Eight people stand trial for Maradona's murder
On Wednesday, a judge announced that eight members of the medical staff will be tried in Argentina for manslaughter with aggravating circumstances at the end of the investigation into the death of soccer legend Diego Armando Maradona in 2020 at the age of 60.
A judge in San Isidro confirmed the trial of these eight, neurologist and family Leopoldo Lucchi and psychiatrist Agostina Kosachev, as the main officials responsible for the health of the first star in the 1986 World Cup when he led Argentina to its second and last world title, and psychotherapist Carlos Dias, medical coordinator Nancy Forlini, nursing coordinator Mariano Perrone, nurses Ricardo Almiron and Diana Madrid, and clinician Pedro Pablo de Spagna.
The prosecution had called for this trial last April, noting deficiencies and negligence in the care of the former star.
No trial date has been set for the staff over Maradona's death, which prosecutors say was due to "omission" and mistreatment by the Argentine star's caregivers who put him in a "state of helplessness", to be left "to his fate" during his "scandalous" hospitalization at his home.
Maradona died at the age of 60 on his medical bed in his residence north of the capital, Buenos Aires, on November 25, 2020, due to a heart and respiratory crisis, as he was recovering from head surgery.
He was suffering from kidney and liver problems, heart failure, nervous deterioration, and alcohol and cocaine addiction.
The Public Prosecution accuses the eight people of negligent homicide, and they face the risk of imprisonment between 8 and 25 years, explaining that they were "heroes of an unprecedented, incomplete and reckless home hospitalization" and committed "a series of improvisations, management errors and shortcomings."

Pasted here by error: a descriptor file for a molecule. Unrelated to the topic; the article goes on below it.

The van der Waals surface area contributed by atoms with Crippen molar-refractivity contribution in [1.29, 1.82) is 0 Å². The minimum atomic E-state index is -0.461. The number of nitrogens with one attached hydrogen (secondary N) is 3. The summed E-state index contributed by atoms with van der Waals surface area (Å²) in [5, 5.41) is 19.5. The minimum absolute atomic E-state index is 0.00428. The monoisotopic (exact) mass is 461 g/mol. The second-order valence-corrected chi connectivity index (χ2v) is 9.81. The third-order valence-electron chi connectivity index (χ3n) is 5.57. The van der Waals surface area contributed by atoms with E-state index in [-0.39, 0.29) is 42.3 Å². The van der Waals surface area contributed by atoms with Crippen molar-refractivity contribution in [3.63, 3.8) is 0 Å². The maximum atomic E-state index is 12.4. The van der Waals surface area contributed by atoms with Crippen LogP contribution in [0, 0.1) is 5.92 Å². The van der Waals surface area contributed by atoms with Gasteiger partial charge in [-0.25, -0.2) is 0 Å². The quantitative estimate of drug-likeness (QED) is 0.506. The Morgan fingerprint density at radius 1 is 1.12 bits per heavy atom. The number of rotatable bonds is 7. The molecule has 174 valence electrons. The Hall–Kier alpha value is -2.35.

And a 70-page report indicated in May 2021 that the medical committee in charge of the investigation, at the request of the judiciary regarding the last hours of the Argentine star, determined that Maradona “began to die at least 12 hours before his death,” and he endured “a period of long torment.” After undergoing brain surgery due to a blood clot.
Prosecutors obtained a series of audio messages showing that the medical team was aware that Maradona was using alcohol, psychotropic drugs and marijuana in the last months of his life.
Among the report's conclusions, the medical council said that the "signs of danger to life" shown by the former Napoli and Barcelona star were ignored, and that his care in his last weeks was "marred by shortcomings and irregularities."
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